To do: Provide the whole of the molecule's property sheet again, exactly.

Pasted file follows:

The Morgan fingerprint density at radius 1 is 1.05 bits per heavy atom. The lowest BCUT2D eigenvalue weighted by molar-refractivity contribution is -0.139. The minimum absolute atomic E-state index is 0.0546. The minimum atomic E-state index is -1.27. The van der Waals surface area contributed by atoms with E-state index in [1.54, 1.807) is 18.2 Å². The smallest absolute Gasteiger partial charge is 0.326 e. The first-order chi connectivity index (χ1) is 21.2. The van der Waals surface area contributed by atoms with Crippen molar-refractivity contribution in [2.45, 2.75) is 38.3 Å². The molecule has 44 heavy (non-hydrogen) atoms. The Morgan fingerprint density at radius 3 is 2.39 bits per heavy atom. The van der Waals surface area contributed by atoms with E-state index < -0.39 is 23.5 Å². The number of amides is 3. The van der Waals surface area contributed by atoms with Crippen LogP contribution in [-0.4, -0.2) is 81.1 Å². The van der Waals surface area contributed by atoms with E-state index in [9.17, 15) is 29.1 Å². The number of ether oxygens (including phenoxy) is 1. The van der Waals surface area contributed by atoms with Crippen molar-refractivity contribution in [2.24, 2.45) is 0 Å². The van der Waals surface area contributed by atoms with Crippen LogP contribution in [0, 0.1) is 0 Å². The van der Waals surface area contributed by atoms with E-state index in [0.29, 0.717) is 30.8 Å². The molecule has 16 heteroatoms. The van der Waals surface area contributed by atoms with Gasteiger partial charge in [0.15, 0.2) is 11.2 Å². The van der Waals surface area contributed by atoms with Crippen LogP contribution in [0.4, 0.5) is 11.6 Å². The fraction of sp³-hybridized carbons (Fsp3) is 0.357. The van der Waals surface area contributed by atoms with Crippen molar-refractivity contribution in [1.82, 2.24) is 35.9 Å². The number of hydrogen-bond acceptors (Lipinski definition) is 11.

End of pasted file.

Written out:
The Morgan fingerprint density at radius 1 is 1.05 bits per heavy atom. The lowest BCUT2D eigenvalue weighted by molar-refractivity contribution is -0.139. The minimum absolute atomic E-state index is 0.0546. The minimum atomic E-state index is -1.27. The van der Waals surface area contributed by atoms with E-state index in [1.54, 1.807) is 18.2 Å². The smallest absolute Gasteiger partial charge is 0.326 e. The first-order chi connectivity index (χ1) is 21.2. The van der Waals surface area contributed by atoms with Crippen molar-refractivity contribution in [2.45, 2.75) is 38.3 Å². The molecule has 44 heavy (non-hydrogen) atoms. The Morgan fingerprint density at radius 3 is 2.39 bits per heavy atom. The van der Waals surface area contributed by atoms with E-state index < -0.39 is 23.5 Å². The number of amides is 3. The van der Waals surface area contributed by atoms with Crippen LogP contribution in [-0.4, -0.2) is 81.1 Å². The van der Waals surface area contributed by atoms with E-state index in [9.17, 15) is 29.1 Å². The number of ether oxygens (including phenoxy) is 1. The van der Waals surface area contributed by atoms with Crippen molar-refractivity contribution in [2.24, 2.45) is 0 Å². The van der Waals surface area contributed by atoms with Crippen LogP contribution in [0, 0.1) is 0 Å². The van der Waals surface area contributed by atoms with E-state index in [0.29, 0.717) is 30.8 Å². The molecule has 16 heteroatoms. The van der Waals surface area contributed by atoms with Gasteiger partial charge in [0.15, 0.2) is 11.2 Å². The van der Waals surface area contributed by atoms with Crippen LogP contribution in [0.4, 0.5) is 11.6 Å². The fraction of sp³-hybridized carbons (Fsp3) is 0.357. The van der Waals surface area contributed by atoms with Crippen molar-refractivity contribution in [1.82, 2.24) is 35.9 Å². The number of hydrogen-bond acceptors (Lipinski definition) is 11.